The massive, 150-ton turbines have stopped spinning. The mile-long cooling pipes that extend into the Pacific will likely become undersea relics. High voltage that once energized the homes of more than a million Californians is down to zero.
But the San Onofre nuclear power plant will loom for a long time as a landmark, its 1,800 tons of lethal radioactive waste stored on the edge of the Pacific and within sight of the busy 5 Freeway.
Across the site, deep pools of water and massive concrete casks confine high-power gamma radiation and other forms of radioactivity emitted by 890,000 spent fuel rods that nobody wants there.
And like the other 79,000 tons of spent fuel spread across the nation, San Onofre’s nuclear waste has nowhere to go.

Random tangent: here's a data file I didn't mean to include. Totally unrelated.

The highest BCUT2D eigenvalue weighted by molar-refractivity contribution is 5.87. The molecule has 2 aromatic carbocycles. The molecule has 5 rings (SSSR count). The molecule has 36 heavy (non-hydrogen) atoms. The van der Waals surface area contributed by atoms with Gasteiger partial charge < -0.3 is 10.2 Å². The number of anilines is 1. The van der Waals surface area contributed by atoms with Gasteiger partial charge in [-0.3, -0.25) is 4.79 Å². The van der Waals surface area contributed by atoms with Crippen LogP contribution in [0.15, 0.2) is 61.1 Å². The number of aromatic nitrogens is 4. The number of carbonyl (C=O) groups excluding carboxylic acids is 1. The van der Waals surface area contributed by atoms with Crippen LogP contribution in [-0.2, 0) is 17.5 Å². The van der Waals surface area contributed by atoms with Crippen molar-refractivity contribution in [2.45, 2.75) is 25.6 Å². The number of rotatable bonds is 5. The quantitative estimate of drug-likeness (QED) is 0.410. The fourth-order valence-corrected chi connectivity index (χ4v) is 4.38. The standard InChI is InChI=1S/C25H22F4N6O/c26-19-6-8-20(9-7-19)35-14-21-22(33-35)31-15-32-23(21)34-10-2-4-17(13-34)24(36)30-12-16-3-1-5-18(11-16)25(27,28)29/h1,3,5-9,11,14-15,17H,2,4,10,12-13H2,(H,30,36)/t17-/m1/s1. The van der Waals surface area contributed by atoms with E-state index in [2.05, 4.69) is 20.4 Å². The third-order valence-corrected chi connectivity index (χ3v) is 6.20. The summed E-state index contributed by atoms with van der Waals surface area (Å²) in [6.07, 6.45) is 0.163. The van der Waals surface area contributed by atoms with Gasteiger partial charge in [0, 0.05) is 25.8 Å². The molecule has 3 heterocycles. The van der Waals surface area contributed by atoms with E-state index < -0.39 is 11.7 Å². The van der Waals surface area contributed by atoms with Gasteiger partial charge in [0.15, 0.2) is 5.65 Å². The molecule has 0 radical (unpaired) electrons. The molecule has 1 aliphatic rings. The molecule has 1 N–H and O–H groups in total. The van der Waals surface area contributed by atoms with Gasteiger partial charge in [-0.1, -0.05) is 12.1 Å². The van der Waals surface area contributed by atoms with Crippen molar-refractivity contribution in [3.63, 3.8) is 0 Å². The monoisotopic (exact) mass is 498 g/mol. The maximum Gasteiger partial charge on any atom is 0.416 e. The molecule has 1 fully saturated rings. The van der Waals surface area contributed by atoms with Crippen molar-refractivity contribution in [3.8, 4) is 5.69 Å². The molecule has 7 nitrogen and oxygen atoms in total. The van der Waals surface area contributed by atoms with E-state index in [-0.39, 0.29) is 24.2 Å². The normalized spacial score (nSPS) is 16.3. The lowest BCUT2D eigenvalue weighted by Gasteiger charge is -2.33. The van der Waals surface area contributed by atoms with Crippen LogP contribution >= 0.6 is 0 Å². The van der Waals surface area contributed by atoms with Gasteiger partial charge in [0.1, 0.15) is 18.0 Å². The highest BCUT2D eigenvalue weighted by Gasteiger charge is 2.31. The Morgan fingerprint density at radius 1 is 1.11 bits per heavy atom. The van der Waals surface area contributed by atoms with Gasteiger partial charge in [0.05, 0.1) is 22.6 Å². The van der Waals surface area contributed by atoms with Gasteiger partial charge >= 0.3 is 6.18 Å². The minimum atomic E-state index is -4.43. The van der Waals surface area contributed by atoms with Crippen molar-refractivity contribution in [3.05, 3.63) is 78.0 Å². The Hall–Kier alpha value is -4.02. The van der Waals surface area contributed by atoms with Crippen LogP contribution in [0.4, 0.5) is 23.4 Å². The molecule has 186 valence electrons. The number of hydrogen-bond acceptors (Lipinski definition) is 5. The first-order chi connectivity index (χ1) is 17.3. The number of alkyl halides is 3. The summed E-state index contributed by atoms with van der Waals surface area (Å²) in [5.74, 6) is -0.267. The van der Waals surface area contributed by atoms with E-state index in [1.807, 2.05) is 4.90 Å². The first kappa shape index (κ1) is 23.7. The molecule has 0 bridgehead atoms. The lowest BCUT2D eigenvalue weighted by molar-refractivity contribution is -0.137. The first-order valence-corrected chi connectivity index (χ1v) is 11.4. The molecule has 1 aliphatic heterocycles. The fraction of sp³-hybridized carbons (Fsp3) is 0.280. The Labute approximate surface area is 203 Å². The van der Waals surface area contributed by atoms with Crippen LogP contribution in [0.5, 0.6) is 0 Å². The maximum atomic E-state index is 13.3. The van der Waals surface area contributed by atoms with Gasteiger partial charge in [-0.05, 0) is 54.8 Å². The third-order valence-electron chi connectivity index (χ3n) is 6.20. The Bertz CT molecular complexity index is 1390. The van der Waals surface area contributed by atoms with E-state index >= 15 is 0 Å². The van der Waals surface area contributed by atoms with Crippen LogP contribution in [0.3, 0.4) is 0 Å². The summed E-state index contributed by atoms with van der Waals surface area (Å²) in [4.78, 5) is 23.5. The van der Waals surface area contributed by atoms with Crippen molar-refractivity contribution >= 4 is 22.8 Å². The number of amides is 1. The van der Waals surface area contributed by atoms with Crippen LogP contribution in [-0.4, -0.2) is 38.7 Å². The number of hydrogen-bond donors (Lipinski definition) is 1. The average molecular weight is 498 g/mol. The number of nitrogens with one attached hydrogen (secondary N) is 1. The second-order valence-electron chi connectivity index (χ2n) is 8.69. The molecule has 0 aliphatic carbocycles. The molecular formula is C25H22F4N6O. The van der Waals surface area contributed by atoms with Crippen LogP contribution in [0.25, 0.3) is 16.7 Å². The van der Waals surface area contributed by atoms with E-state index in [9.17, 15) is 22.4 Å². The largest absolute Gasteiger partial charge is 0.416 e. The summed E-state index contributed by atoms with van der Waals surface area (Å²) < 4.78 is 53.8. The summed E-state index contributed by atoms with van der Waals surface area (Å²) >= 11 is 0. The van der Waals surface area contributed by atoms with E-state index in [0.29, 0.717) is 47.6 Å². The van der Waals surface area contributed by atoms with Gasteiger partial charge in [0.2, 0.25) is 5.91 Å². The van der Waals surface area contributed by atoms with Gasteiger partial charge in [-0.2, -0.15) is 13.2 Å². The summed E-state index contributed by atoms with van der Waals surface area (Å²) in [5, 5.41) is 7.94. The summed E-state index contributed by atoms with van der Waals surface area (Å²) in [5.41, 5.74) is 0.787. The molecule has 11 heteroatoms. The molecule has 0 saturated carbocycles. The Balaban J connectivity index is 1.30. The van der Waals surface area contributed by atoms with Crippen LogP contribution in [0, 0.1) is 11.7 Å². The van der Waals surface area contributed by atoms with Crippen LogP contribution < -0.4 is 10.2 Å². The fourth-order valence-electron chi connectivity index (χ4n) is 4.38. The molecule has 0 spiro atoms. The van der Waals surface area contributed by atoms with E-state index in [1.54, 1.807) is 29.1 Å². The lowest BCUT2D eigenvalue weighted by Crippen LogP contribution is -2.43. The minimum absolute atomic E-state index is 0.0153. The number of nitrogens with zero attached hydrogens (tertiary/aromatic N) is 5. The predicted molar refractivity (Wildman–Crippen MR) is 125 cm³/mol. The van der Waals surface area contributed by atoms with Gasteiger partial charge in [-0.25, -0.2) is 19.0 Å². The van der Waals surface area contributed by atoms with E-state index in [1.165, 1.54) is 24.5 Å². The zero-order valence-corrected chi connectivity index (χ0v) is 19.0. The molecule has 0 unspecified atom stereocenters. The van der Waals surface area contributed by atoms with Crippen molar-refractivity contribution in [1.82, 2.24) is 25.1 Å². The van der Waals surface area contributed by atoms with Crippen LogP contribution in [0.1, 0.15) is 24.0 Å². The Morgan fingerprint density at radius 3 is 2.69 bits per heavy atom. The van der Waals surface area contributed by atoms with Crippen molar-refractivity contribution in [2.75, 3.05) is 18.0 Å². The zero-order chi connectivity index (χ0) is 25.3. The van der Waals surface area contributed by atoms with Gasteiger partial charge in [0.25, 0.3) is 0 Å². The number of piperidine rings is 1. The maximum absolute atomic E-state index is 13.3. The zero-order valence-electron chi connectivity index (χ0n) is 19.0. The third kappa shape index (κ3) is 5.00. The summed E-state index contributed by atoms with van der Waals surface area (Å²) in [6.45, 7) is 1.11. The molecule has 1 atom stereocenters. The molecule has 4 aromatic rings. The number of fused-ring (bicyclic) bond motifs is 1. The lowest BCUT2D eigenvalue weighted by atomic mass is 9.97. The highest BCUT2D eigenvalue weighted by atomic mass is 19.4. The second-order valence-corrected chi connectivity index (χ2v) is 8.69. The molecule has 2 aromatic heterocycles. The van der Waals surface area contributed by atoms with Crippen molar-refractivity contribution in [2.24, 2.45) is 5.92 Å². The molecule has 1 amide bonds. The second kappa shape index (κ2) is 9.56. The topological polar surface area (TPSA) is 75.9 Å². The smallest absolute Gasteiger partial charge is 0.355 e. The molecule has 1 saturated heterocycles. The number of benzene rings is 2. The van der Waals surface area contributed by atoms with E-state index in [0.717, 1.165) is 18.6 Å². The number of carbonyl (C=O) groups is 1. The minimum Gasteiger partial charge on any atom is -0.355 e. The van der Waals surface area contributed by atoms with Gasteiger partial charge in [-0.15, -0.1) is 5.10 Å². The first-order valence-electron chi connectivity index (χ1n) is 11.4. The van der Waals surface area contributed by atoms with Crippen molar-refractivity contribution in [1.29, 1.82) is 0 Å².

The nation’s inability to find a permanent home for the dangerous byproduct of its 50-year-adventure in nuclear energy represents one of the biggest and longest running policy failures in federal government history.
Now, the Trump administration and Congress are proposing a fast track fix. The new plan aims, after decades of delays, to move the waste to one or more temporary central storage sites that would hold it until a geologic repository can be built in Nevada or somewhere else.